Can This Test Explain "The Dress?"

Although the furor about The Dress has died down somewhat since it first made the Internet explode a week and a half ago, we're all still weirdly fascinated by it. As such, it's not exactly surprising that the Farnsworth Munsell 100 hue test has started making the rounds again — even though we know the science behind The Dress, a lot of us still have internalized exactly how it was perceived so differently by so many people. So, since I'm always willing to offer myself up as a guinea pig in the name of weird online tests, here's the lowdown on the Farnsworth-Munsell 100 hue test and how it might fit into the phenomenon of The Dress.

The Farnsworth-Munsell 100 hue test was developed in the 1940s to test the human visual system. An improvement on the Munsell Color System, which was first put into place at the beginning of the 20th century, it's commonly used to diagnose color blindness (according to the non-profit Color Blind Awareness, one out of 12 men and one out of 200 women have some form of color vision deficiency). The test consists of 100 colored squares divided into four groups of 25: The first group covers orange/magenta hues; the second, yellow/green hues; the third, blue/purple hues; and the fourth, purple/magenta hues. Originally it was taken by arranging physical tiles representing each color into four rows; in this day and age, though, taking it is as simple as dragging and dropping digital versions of the tile into the correct order. Failures are measured as a function of two factors: The number of instances of misplaced tiles, and how far away a misplaced tile is from where it should be placed. One you've taken it, you earn a score between zero and 100. Zero is the absolute best — that is, you're able to differentiate all 100 hues perfectly — and 100 is the absolute worst — as in, you are likely completely color blind.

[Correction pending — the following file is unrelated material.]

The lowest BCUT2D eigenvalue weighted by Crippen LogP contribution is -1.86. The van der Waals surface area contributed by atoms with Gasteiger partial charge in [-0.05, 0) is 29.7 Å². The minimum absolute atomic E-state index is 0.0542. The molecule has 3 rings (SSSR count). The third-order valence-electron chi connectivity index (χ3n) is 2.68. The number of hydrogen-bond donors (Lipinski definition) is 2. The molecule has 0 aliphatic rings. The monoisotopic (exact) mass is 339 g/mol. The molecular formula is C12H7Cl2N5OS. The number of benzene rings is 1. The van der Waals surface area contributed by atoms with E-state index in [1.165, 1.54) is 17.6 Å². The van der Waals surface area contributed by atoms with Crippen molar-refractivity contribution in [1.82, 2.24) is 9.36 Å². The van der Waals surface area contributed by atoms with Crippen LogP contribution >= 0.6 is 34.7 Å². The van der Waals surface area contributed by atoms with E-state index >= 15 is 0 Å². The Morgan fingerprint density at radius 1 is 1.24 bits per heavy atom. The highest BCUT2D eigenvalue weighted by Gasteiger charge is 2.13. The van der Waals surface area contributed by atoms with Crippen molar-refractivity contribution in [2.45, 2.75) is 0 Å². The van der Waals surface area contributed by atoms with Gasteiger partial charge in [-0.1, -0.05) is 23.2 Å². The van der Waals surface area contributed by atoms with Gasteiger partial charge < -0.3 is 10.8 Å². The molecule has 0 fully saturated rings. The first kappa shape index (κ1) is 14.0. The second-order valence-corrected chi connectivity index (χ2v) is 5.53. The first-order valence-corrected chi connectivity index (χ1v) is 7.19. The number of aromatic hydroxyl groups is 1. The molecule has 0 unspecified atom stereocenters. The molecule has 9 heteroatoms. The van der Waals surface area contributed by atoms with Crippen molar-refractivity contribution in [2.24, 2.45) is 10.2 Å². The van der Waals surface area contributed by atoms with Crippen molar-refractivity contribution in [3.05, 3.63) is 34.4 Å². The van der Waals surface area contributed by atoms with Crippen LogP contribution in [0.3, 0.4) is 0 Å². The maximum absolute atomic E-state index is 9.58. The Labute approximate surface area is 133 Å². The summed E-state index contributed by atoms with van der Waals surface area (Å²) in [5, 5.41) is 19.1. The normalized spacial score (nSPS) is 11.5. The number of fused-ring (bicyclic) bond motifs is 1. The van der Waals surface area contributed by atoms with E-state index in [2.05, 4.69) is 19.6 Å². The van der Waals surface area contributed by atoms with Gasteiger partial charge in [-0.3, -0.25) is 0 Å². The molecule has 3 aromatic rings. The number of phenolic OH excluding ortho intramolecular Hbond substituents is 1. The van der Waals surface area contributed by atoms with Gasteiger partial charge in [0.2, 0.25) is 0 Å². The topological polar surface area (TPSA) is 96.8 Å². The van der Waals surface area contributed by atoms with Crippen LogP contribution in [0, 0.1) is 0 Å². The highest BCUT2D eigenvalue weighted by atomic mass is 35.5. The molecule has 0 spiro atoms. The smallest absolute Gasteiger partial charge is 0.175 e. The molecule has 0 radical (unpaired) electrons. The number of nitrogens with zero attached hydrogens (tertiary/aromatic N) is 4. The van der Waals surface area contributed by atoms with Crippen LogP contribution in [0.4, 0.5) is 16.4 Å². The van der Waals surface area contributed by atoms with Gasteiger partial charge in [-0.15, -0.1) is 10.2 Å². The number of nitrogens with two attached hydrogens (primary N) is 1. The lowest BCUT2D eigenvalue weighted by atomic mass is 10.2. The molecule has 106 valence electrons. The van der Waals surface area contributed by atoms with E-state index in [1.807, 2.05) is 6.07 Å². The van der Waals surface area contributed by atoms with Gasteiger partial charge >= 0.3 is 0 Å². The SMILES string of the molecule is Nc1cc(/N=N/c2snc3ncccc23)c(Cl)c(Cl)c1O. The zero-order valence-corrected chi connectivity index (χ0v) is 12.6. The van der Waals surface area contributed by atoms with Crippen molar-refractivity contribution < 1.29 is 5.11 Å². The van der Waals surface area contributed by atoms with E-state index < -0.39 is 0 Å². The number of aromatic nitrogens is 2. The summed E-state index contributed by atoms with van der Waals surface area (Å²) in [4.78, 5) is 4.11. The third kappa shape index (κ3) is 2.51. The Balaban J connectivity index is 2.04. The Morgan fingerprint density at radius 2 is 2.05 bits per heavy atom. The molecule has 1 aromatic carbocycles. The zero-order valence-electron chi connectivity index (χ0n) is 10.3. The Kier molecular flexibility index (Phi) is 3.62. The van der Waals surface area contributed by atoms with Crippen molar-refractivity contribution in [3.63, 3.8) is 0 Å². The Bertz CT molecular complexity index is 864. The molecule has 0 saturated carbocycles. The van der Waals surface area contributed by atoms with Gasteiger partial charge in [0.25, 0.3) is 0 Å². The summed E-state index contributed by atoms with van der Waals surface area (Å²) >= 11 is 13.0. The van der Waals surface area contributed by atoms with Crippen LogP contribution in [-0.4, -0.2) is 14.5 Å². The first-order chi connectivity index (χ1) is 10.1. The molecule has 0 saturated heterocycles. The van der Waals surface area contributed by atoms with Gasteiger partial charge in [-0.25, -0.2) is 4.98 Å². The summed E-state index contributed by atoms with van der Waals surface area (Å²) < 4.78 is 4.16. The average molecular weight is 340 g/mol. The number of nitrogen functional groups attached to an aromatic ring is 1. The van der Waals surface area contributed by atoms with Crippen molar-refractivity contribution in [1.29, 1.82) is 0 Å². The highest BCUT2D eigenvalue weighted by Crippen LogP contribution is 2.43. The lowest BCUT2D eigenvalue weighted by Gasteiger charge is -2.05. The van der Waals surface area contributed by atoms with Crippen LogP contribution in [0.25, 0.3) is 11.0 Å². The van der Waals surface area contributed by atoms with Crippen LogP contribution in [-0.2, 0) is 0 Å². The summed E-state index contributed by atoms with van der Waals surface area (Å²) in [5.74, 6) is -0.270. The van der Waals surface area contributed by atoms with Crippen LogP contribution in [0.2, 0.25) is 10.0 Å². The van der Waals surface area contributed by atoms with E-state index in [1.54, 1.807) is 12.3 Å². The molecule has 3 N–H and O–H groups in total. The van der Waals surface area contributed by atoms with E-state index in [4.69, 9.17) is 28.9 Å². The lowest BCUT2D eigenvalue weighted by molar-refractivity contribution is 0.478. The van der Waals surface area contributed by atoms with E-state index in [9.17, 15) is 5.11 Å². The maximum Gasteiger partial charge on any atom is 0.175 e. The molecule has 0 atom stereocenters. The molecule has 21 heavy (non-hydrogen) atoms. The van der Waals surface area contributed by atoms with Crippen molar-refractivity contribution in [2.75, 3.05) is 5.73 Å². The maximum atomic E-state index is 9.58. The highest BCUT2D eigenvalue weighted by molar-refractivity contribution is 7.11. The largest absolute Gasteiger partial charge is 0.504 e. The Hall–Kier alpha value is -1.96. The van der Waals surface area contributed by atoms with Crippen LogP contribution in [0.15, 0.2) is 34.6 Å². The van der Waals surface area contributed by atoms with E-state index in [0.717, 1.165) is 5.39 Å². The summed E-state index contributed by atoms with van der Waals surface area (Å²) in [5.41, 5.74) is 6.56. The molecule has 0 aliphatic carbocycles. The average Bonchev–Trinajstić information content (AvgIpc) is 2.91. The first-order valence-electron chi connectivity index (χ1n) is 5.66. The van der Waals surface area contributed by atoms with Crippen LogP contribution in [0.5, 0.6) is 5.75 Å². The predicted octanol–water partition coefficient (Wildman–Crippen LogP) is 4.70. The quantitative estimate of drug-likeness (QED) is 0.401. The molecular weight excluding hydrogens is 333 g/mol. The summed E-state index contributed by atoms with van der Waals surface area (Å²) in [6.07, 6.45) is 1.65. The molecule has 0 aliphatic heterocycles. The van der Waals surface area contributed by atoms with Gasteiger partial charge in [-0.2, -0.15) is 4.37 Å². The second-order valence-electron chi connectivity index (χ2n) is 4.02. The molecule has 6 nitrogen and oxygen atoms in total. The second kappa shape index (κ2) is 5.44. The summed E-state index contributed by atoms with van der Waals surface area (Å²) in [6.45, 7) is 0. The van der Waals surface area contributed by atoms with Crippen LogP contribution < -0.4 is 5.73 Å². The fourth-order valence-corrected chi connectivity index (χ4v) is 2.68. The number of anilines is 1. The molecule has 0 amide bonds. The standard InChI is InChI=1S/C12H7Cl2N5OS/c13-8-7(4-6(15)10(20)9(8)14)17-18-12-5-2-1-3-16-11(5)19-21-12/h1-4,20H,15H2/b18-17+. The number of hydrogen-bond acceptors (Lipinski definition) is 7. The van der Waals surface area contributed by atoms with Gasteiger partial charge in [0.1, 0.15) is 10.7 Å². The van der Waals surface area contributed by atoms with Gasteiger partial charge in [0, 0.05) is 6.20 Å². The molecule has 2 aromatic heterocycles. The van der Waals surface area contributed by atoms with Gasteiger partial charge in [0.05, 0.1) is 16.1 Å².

I've taken the Farnsworth-Munsell 100 hue test before, but since I don't remember what my original score was, now seems like a good time to revisit it. In an ideal world, I would have taken it in laboratory conditions with a specialized monitor; however, given that the full kit can often cost an absurd amount of money, I limited myself to taking it at home using my work computer (an ASUS Zenbook, for the curious). Here's what the display looked like before I rearranged it:

And here's what it looked like afterward:

And now for the moment of truth…

Well! That's somewhat unexpected; I kind of felt like I was starting to go cross-eyed by the end, so I was anticipating a significantly worse score. I also had trouble with the green-blue spectrum, so I'm surprised I seemed to do fairly well with it. It looks like I have the most trouble differentiating purple/magenta shades.

For the curious, here's what the results commonly look like for people in my age group:

OK, so technically I'm not 30 yet; since I've only got a week to go before I hit my third decade, though, rounding up seemed like the thing to do. Interestingly, though, the comparison is dramatically different from the 20-to-29 age group:

The low score is somehow in the negatives, but the high score is also much higher. I'm not sure what could account for the range being so much wider, but if you've got any ideas, I'm all ears.

So: Here's the thing about The Dress. Although we know that the reason some people looked at that picture and saw white and gold, rather than blue and black (because in case you missed the memo, it is blue and black), is due to how their eyes and brain processed the way the light was hitting the garment at that particular moment… I am overwhelmingly curious about whether that difference in processing correlates with forms of color vision deficiency. Until someone does a study specifically focusing on it, we may never know, so… any volunteers?

Take the Farnsworth-Munsell 100 hue test yourself here. Let us know your results!

Images: swiked/Tumblr; Lucia Peters (5)